5 Most Controversial Rare Coins from the US Mint

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  • Type 1 Standing Liberty Quarter
  • 1909-S VDB Cent
  • 1964-D Peace Dollar
  • 1946 Roosevelt Dime
  • $1,000,000,000,000 Platinum Coin

From illegal to immoral to outrageous, it turns out there’s plenty of ways for a U.S. rare coin to be controversial. Today, we explore five of the most controversial coins produced by the U.S. Mint, many of which are highly coveted by collectors in large part due to their controversy!

1. Type 1 Standing Liberty Quarter

Type 1 Standing Liberty Quarter







The classic Type 1 Standing Liberty Quarter was minted in 1916 and 1917 featuring one of the most elaborate designs on any U.S. coin. Sculptor Hermon MacNeil designed this coin depicted Lady Liberty standing between to pedestals wearing a flowing gown.

The controversy? Lady Liberty’s right breast was not covered. There was an immediate public outcry over public nudity when these coins were released into circulation! The Society for the Suppression of Vice began a campaign urging the U.S. government to halt production of the coin they called “immoral” and also asked for a recall for the coins already in circulation.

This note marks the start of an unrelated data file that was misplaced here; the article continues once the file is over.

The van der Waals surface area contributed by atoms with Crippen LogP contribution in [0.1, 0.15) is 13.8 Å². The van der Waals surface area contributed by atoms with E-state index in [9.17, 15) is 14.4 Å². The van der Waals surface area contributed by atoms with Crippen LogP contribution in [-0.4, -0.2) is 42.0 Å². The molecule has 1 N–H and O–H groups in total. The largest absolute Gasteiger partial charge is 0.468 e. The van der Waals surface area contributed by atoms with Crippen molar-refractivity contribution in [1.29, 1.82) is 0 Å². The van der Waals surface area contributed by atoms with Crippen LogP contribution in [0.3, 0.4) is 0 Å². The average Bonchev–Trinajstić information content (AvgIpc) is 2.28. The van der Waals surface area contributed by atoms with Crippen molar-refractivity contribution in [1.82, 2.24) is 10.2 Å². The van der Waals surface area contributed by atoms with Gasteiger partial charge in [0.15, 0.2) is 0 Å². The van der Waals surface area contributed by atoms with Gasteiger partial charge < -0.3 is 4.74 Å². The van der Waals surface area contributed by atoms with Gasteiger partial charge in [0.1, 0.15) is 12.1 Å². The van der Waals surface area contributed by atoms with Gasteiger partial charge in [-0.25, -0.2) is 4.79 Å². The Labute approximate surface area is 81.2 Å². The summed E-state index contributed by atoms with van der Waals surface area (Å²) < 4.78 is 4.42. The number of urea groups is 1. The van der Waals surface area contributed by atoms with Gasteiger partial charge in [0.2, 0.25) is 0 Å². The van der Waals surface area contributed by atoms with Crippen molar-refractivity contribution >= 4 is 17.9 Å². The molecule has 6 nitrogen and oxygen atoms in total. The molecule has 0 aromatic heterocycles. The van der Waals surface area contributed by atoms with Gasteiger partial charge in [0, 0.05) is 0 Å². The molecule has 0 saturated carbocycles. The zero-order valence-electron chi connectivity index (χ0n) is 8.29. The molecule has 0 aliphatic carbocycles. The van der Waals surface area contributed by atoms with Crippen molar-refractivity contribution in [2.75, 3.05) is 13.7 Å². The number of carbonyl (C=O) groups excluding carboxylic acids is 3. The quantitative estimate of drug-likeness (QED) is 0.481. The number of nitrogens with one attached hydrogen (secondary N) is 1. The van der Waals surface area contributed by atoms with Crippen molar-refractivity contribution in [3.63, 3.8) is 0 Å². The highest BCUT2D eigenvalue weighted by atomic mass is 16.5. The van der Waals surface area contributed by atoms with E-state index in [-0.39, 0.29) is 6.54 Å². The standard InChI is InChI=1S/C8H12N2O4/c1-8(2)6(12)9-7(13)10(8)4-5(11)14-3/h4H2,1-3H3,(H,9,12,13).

The U.S. mint produced and released into circulation 55,230,000 coins before production of the Type I design was halted. In 1917, without input from MacNeil, the Liberty Quarter was restruck with a covering over her upper torso that resembled chain mail—returning dignity to Lady Liberty.

The Type 1 Standing Liberty Quarter is an early classic, highly collectable and demands a large premium over the Type II Standing Liberty quarters.

2. 1909 VDB Cent

1909-S VDB Cent







Throughout history only a few men rose to such prominence to be instantly recognized by their initials. There’s a few: like FDR, JFK and LBJ. However, within the numismatic world, expert collectors instantly recognize the initials VDB.

Who is VDB you may wonder? Born Viktoras Barnauskas on June 12, 1871 in Shavli, Lithuania, Brenner immigrated to America arriving in 1890. Eventually, Brenner became a New York City jewelry engraver. However, his true passion was medals, sculpting and numismatics.

In 1908, President Roosevelt wanted a new coin to honor the 100th anniversary of Abraham Lincoln’s birth. Roosevelt explored the idea of featuring an image of Lincoln on the coin as he considered and ultimately accepted the proposal submitted by Victor David Brenner.